Jamie Wood: We need to break the stigma around drug addiction and normalise intervention

Ben Wray

Jamie Wood, from Boca Raton in Florida who is in recovery and been sober for 6 years, argues that drug addiction is endemic in western society, and won’t be effectively tackled until the stigma around it is challenged head on, and we all become comfortable with normalising interventions

WHEN some people think about drug addiction the Hollywood version of an addict may come to mind. Homeless, dirty and desperate. Movies rarely show what a vast majority of drug addicts look like; ordinary people. They look like mums and dads, brothers and sisters, friends and cousins; they look like you and I.

Normal people who found themselves hooked on dangerous substances. The longer they use the more they will shift the chemical balance in their brain. Even if they want to stop they will face an array of challenges, one of the most difficult to overcome is the stigma associated with drug addiction.

The fear of how the world will view them if they admit they are struggling can cause far too many people from seeking the professional help they need and deserve. Even if the signs of their addiction are obvious people may continue to deny. Pride can stand in the way of a better life. If we are able to break the stigma that is far too often associated with drug addiction it can help save thousands of lives.

READ MORE: How Glasgow, drug death capital of Europe, could be following Sydney and Vancouver in saving lives, if not for UK Govt intransigence

Scotland recorded the largest number of drug deaths in Europe last year proportionately, with 934 deaths in 2017. 87 per cent of deaths involved opiates. What can we do to help decrease this tragic loss of life?

Spreading awareness about how widespread drug addiction truly is, plays an essential role in breaking the drug addiction stigma. People must realise the widespread devastating impact that drugs have had on this country. If you have ever struggled don’t be ashamed to share your story with others. It can help shine light into a dark world. Putting a face to this epidemic is necessary. Without humanising it some people will view it in a way that can be detrimental to one seeking help. No one wants to be viewed as an outcast or as a black sheep.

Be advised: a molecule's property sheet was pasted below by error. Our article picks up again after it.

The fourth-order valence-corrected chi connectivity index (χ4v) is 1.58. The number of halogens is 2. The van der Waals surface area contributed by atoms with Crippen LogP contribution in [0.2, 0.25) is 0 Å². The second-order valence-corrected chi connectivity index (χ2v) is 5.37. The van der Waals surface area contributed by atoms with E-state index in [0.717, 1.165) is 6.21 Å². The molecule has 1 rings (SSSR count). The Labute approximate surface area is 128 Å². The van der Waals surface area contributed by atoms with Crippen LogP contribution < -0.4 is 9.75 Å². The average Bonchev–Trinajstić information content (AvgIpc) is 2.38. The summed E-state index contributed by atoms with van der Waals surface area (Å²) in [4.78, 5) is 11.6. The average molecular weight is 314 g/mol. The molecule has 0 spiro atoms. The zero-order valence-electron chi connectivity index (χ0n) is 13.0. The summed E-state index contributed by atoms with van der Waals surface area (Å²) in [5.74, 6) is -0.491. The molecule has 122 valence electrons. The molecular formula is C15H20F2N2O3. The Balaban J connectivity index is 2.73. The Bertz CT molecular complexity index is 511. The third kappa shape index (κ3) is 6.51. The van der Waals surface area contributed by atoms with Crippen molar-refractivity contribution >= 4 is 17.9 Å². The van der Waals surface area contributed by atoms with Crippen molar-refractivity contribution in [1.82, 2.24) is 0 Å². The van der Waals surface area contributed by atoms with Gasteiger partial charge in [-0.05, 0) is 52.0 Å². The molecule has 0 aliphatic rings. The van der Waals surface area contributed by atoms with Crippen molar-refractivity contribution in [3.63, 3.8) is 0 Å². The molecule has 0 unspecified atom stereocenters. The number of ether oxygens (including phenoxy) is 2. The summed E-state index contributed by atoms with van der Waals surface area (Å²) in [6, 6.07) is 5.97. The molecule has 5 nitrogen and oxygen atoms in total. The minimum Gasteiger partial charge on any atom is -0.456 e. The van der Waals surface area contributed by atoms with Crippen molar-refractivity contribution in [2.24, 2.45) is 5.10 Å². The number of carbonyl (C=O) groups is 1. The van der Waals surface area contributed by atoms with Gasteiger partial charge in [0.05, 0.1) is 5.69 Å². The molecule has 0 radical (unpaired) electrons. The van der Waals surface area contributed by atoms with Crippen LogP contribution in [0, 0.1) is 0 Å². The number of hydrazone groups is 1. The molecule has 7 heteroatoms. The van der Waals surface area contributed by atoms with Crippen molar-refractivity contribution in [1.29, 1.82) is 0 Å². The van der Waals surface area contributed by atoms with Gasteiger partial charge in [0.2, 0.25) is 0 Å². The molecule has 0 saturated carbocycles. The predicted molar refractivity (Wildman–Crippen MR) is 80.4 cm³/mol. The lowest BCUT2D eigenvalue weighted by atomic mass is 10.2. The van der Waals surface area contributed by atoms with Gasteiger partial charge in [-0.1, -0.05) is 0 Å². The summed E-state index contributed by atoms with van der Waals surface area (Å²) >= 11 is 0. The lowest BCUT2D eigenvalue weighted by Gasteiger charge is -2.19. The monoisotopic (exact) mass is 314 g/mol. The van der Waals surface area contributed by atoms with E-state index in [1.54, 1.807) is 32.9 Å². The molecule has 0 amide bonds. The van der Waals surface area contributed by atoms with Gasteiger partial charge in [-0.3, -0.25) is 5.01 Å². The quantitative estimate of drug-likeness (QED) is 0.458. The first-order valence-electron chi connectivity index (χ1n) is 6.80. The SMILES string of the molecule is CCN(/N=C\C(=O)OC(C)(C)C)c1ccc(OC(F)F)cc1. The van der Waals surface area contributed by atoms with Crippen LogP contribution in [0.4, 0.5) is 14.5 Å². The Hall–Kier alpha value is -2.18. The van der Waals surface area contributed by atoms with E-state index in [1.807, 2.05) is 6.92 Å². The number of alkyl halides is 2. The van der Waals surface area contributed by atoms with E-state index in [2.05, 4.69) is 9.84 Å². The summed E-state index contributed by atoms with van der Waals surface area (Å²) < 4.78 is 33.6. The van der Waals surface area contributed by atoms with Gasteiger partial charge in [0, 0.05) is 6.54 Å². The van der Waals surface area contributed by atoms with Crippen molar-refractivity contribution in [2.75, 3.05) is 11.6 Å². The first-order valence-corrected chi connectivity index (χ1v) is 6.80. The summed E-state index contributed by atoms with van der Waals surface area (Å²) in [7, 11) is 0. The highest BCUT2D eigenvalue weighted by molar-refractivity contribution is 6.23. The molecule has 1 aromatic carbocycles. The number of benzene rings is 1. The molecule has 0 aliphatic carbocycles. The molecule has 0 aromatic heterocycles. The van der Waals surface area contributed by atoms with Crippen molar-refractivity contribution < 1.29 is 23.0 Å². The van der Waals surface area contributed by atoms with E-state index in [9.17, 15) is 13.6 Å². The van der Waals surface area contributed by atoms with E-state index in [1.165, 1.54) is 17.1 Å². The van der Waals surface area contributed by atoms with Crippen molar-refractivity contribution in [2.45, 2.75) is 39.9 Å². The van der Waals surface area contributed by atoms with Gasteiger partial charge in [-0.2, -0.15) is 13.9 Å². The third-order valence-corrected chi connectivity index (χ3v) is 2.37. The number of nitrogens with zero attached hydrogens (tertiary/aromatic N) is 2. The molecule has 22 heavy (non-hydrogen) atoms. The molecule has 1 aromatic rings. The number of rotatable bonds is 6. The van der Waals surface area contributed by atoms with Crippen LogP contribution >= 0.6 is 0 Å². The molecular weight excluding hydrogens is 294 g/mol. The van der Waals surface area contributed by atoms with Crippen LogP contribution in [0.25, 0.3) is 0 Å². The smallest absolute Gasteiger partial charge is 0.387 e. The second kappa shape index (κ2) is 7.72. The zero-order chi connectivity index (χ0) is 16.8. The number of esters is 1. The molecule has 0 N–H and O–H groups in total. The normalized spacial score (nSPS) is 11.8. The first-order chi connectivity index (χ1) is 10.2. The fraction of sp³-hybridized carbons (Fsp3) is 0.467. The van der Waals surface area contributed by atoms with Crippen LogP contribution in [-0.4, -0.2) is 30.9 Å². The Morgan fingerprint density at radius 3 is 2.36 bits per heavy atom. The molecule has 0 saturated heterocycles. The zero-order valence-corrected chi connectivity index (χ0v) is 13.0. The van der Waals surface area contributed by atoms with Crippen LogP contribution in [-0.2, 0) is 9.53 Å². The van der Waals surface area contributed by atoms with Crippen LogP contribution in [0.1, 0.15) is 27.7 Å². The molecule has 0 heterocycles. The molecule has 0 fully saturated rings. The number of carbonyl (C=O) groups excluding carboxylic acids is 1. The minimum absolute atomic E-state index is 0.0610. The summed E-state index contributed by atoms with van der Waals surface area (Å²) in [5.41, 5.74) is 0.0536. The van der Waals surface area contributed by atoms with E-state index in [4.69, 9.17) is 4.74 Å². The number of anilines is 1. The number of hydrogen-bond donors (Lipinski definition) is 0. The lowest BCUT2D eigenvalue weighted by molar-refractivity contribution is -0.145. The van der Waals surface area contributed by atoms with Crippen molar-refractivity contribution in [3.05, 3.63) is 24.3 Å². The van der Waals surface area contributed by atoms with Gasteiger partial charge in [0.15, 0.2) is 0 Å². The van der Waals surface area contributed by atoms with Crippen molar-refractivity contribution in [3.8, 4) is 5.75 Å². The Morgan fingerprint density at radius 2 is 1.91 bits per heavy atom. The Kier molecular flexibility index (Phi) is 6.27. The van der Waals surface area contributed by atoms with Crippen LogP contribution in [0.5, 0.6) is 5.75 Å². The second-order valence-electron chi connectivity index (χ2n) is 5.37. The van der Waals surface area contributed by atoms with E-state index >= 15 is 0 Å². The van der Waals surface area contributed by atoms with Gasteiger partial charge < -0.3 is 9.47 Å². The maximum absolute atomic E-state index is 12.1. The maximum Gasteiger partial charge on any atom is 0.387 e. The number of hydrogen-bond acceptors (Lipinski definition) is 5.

We need more available low-cost treatment centers and detox centers is pathetic. Far too much money goes towards incarcerating those who struggle with drug addiction. More funds must be put towards rehabilitating these individuals. Reach out to your local government and tell them how you want your taxes to be spent. Over 50 per cent of those in jail and behind bars are there due to a drug-related charge.

READ MORE: SNP blames UK Govt’s ‘abject failure’ on drug policy for rise in Scottish drug deaths

It’s extremely important that when facing criminal charges directly correlated with drug addiction that the person struggling is given the option to receive professional help. The chances of them getting clean and staying clean are much higher if they are to enter a drug and alcohol rehabilitation center. Volunteer, spread awareness, speak your mind; change will come.

Intervention is defined as the action or process of intervening, interference by a country in another’s affairs and/or action taken to improve a situation, especially a medical disorder. When a loved one is struggling with drug addiction or alcoholism many loved ones will have an intervention to help persuade them to seek out professional help. Two of the leading causes of death in the United States are related to drug addiction and alcohol.  Many addicts and alcoholics will not go into a detox center or a rehab center without a fight, this is when many family members will have an intervention. An intervention can literally be the difference between life and death for someone who is in the midst of their addiction or alcoholism.

You don’t need to hire a professional interventionist for it to be successful. Speak your mind and tell them how you feel. Let them know how their actions are affecting you and what you are willing to do to help them. Knowing that there are people there who support them and want them to get better can make all the difference in the world. You don’t want to come off hostile and frustrated, stay calm and ask others to speak to the person struggling with you. 3-5 people are ideal for any intervention. Try to write down your thoughts prior to engaging, emotions can fly high, you don’t want to get lost in the moment.

Picture courtesy of Viv Lynch